Every rose has its thorn, and as the Queen of Thorns on Game of Thrones, the regal Dame Diana Rigg became a fan favorite with her first acerbic quip about cream and udders. But she had no idea her performance would draw in a new army of followers, decades after her days as a Bond girl and as Emma Peel on The Avengers.
And, no, she also doesn’t know anything about those internet memes. But she does laugh at the thought of Olenna Tyrell wearing shades while throwing shade.
“Obviously, it’s great that has happened, and great it was a young audience — terrific,” Rigg tells EW over the phone from London, looking back on her role almost a year after her final episode (and ahead of the show’s much anticipated conclusion). “That’s the nature of my profession. The young, I don’t expect them to know about my past, but if, through Game of Thrones, they discover me, that’s good.”
When showrunners David Benioff and D.B. Weiss looked to the dame to fill the role of Lady Olenna — once described by Cersei (Lena Headey) as “the tart-tongued” matriarch of House Tyrell — Westeros was unknown to Rigg. All she knew was that the scripts were masterfully crafted.
“I loved the complexity of Olenna,” she recalls. “She was a political woman, and she played the game brilliantly. Anything and everything executed ruthlessly for the survival of her family, which is historical in a way, like the Borgias and various other famous families.”
The trips to Northern Ireland and Croatia were an added perk. “I love locations, I love traveling,” says Rigg, having only just returned from a trip to France. “Locations, for the most part, have always been interesting. To begin with, it was Croatia, and that was wonderful because I’d never been to Croatia, and on my days off I’d do some exploring. Belfast, also, I didn’t really know. So it was an opportunity to explore these places and get to know them.”
Rigg spent a week with her castmates in Croatia to film the Purple Wedding during production on season 4. “I loved that location, it was absolutely beautiful,” she says. “I remember one early scene in which I had a huge list to learn of what my army needed in terms of food and transport. It was a great big endless list, and I remember as I learned it thinking, ‘Are they testing my memory because of my age?’ I did it in one take, so that was okay.”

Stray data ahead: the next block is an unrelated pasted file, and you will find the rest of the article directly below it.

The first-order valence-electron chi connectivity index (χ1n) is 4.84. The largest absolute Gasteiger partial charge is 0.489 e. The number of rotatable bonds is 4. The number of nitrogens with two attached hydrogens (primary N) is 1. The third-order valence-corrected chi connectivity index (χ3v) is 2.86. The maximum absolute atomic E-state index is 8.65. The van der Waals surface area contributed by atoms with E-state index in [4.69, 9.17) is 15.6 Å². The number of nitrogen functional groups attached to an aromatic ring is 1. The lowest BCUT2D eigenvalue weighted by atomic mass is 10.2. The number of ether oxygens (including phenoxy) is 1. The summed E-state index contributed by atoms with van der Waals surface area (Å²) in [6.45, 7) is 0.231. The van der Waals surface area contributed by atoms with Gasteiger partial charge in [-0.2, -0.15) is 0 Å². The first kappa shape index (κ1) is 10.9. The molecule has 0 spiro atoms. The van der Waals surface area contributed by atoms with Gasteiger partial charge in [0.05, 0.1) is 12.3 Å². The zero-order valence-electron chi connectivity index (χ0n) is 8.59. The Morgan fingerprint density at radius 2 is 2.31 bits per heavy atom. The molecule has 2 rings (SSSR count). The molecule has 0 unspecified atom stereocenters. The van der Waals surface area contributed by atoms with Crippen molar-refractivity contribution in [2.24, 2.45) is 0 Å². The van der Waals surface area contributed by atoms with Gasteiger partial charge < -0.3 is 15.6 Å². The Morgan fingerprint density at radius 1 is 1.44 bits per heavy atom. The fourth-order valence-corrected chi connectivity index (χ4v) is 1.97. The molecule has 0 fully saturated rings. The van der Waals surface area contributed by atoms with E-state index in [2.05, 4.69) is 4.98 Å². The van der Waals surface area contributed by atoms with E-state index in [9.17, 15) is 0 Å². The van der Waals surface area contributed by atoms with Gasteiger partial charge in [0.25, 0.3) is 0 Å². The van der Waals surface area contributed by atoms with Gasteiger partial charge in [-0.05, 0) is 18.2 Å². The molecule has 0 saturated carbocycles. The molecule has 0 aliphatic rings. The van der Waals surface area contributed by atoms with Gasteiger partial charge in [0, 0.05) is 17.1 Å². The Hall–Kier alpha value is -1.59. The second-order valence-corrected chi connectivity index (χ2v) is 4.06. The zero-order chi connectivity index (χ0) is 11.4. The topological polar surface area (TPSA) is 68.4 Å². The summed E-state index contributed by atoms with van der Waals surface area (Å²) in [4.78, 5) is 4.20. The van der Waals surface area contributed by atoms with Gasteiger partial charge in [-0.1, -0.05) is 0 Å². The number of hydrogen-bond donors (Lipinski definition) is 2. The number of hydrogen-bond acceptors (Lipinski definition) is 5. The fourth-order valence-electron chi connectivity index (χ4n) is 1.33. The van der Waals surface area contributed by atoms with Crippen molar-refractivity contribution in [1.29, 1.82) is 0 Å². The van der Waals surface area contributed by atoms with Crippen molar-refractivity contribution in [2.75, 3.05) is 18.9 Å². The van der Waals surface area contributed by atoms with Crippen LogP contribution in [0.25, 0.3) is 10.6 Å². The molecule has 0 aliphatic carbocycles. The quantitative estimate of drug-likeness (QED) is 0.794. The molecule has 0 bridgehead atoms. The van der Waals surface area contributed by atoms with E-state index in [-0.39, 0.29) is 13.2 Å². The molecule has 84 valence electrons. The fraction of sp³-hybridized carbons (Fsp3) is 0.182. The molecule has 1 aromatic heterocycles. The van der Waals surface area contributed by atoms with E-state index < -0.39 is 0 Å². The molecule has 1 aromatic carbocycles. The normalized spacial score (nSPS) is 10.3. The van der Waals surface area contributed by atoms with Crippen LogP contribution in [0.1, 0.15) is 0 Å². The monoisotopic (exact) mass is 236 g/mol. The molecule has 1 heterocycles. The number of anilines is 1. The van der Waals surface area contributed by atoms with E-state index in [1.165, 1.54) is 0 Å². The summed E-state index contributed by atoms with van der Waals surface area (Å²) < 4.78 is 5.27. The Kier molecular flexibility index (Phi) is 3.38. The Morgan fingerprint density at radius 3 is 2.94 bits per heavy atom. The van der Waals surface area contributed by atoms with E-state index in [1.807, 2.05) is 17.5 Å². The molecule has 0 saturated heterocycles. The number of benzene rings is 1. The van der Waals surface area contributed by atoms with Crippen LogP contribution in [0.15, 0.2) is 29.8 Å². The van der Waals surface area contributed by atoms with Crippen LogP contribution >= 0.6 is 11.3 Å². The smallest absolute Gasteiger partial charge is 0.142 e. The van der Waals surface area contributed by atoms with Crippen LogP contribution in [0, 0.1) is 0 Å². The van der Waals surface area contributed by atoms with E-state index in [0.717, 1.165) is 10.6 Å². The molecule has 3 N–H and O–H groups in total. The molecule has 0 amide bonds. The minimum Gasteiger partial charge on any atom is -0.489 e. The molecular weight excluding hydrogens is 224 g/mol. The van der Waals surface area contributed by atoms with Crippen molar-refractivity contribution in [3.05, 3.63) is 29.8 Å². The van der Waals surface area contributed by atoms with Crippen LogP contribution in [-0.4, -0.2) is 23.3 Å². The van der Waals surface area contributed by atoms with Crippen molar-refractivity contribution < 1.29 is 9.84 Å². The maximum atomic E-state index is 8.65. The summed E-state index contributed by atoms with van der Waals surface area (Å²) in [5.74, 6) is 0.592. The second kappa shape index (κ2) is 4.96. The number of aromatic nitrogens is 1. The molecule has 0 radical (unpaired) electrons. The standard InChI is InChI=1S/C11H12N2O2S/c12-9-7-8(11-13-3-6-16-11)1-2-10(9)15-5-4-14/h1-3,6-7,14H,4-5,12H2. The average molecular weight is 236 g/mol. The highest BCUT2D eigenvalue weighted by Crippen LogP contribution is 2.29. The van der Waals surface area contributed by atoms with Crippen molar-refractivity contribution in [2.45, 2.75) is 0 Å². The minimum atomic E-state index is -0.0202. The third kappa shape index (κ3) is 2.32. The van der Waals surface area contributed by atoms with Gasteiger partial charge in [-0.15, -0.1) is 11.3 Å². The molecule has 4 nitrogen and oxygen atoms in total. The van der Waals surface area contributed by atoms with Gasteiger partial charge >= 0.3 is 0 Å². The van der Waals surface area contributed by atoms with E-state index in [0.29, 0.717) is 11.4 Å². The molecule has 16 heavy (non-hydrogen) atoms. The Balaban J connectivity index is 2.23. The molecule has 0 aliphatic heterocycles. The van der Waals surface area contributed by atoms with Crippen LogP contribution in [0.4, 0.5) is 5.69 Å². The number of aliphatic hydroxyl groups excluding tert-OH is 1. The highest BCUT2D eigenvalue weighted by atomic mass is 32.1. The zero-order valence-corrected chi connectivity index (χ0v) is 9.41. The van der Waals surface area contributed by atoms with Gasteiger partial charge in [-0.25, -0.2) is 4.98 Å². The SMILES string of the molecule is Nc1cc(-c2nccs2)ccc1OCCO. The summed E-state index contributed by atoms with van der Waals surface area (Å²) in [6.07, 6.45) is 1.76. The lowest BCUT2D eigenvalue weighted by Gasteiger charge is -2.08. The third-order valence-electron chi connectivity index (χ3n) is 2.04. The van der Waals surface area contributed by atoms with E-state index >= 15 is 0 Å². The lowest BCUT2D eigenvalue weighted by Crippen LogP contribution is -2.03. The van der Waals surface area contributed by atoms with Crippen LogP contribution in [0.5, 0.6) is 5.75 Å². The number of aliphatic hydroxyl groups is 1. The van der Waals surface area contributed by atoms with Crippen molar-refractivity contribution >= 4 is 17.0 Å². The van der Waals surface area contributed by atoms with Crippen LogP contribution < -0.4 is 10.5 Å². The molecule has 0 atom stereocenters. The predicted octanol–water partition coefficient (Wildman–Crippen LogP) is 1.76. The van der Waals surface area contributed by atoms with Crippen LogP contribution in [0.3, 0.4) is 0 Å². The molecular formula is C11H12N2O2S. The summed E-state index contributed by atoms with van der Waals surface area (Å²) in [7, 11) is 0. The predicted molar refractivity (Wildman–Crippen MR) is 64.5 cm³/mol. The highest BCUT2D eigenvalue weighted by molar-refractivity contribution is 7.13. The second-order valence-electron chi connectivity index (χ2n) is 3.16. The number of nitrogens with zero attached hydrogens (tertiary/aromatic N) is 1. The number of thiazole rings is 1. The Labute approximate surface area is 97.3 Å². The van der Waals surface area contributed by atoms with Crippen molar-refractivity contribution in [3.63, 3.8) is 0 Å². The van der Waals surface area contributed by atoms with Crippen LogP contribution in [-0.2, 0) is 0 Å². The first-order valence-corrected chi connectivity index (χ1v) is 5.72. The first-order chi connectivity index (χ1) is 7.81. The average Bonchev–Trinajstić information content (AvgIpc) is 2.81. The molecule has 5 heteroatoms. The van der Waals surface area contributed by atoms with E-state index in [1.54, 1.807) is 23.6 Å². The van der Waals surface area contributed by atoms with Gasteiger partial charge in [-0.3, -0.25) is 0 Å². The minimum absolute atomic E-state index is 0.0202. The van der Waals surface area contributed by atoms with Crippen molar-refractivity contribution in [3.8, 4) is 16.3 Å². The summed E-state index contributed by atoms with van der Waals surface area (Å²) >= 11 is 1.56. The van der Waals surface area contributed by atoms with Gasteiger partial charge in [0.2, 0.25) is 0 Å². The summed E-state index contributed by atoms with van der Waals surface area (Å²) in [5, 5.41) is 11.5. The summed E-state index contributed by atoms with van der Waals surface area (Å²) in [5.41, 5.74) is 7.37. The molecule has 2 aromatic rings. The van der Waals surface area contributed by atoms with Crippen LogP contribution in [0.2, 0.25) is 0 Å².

Natalie Dormer, who portrayed Olenna’s granddaughter Margaery, remembers “playing a lot of Words With Friends” and “a lot of Scrabble around on iPads” during that week to help pass the time in the sweltering summer months. “Diana Rigg beat everybody,” she remembers. “I think she even beat David Benioff, and that’s saying something.
“She’s a legend,” Dormer adds. “Respect is shutting up and listening. Just that dynamic of a younger actress and someone with as much experience as Diana is what I call NAR, which is ‘no acting required.’ She’s one of the earliest feminist figures on our screen. She’s one of the original ’60s feminists.”
As Olenna, Rigg never gave veiled threats. She would say, “What veil?” The twist of her words yielded far more snaps from Thrones watchers than any twist of a knife. Then, in the third episode of season 7, she gave her final mic drop and redefined the meaning of “famous last words.”
Rigg doesn’t miss her role per se. She chalks it up to the nature of her profession: “You move on.” But she does miss her shared scenes with Charles Dance (Tywin Lannister), having worked with him years earlier, notably on the 1997 British adaptation of Rebecca. The actress calls it “one of the great pleasures of the show” to be able to work with actors like Dance and Julian Glover (Grand Maester Pycelle).
“I don’t know that I’ll miss her,” Rigg says of Olenna. “I enjoyed her hugely, and I’m very grateful for the new audience that she’s brought me.… I was extremely grateful that I didn’t die on the lavatory or in some rather undignified manner. It’s in the nature of this series, isn’t it, that people are dispensed with quite often? The fact that I’d been kept alive for far longer than the original author [George R.R. Martin] had intended seemed to me that I had a pretty good run for my money, and I was perfectly philosophical about being killed off.”
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